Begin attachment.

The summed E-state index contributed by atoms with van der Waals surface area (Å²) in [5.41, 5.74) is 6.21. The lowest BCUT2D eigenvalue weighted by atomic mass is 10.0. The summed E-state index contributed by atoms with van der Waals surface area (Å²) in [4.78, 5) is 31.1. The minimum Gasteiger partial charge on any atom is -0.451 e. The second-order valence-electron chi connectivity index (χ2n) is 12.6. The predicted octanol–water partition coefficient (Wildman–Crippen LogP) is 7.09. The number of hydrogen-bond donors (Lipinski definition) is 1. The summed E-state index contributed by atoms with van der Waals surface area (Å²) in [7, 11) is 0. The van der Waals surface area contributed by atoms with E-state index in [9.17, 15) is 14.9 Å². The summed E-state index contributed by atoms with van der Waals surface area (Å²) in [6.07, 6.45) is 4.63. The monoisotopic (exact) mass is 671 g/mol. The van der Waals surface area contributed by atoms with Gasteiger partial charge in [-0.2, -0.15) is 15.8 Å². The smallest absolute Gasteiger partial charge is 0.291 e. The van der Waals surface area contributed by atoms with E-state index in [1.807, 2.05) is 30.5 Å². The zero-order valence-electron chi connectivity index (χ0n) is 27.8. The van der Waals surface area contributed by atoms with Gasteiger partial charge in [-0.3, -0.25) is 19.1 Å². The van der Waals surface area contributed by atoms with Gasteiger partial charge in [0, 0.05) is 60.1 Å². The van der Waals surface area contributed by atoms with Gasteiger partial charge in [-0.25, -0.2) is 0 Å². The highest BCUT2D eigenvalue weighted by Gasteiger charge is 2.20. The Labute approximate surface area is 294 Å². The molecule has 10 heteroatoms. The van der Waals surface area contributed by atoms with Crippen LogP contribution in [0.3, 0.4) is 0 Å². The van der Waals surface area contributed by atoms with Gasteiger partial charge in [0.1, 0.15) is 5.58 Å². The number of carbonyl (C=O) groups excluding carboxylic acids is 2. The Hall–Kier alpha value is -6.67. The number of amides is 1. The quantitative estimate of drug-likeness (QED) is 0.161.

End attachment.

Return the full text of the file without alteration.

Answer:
The summed E-state index contributed by atoms with van der Waals surface area (Å²) in [5.41, 5.74) is 6.21. The lowest BCUT2D eigenvalue weighted by atomic mass is 10.0. The summed E-state index contributed by atoms with van der Waals surface area (Å²) in [4.78, 5) is 31.1. The minimum Gasteiger partial charge on any atom is -0.451 e. The second-order valence-electron chi connectivity index (χ2n) is 12.6. The predicted octanol–water partition coefficient (Wildman–Crippen LogP) is 7.09. The number of hydrogen-bond donors (Lipinski definition) is 1. The summed E-state index contributed by atoms with van der Waals surface area (Å²) in [7, 11) is 0. The van der Waals surface area contributed by atoms with E-state index in [9.17, 15) is 14.9 Å². The summed E-state index contributed by atoms with van der Waals surface area (Å²) in [6.07, 6.45) is 4.63. The monoisotopic (exact) mass is 671 g/mol. The van der Waals surface area contributed by atoms with Gasteiger partial charge in [-0.2, -0.15) is 15.8 Å². The smallest absolute Gasteiger partial charge is 0.291 e. The van der Waals surface area contributed by atoms with E-state index in [1.807, 2.05) is 30.5 Å². The zero-order valence-electron chi connectivity index (χ0n) is 27.8. The van der Waals surface area contributed by atoms with Gasteiger partial charge in [-0.3, -0.25) is 19.1 Å². The van der Waals surface area contributed by atoms with Gasteiger partial charge in [0, 0.05) is 60.1 Å². The van der Waals surface area contributed by atoms with Gasteiger partial charge in [-0.25, -0.2) is 0 Å². The highest BCUT2D eigenvalue weighted by Gasteiger charge is 2.20. The Labute approximate surface area is 294 Å². The molecule has 10 heteroatoms. The van der Waals surface area contributed by atoms with Crippen LogP contribution in [0.3, 0.4) is 0 Å². The van der Waals surface area contributed by atoms with Gasteiger partial charge in [0.1, 0.15) is 5.58 Å². The number of carbonyl (C=O) groups excluding carboxylic acids is 2. The Hall–Kier alpha value is -6.67. The number of amides is 1. The quantitative estimate of drug-likeness (QED) is 0.161.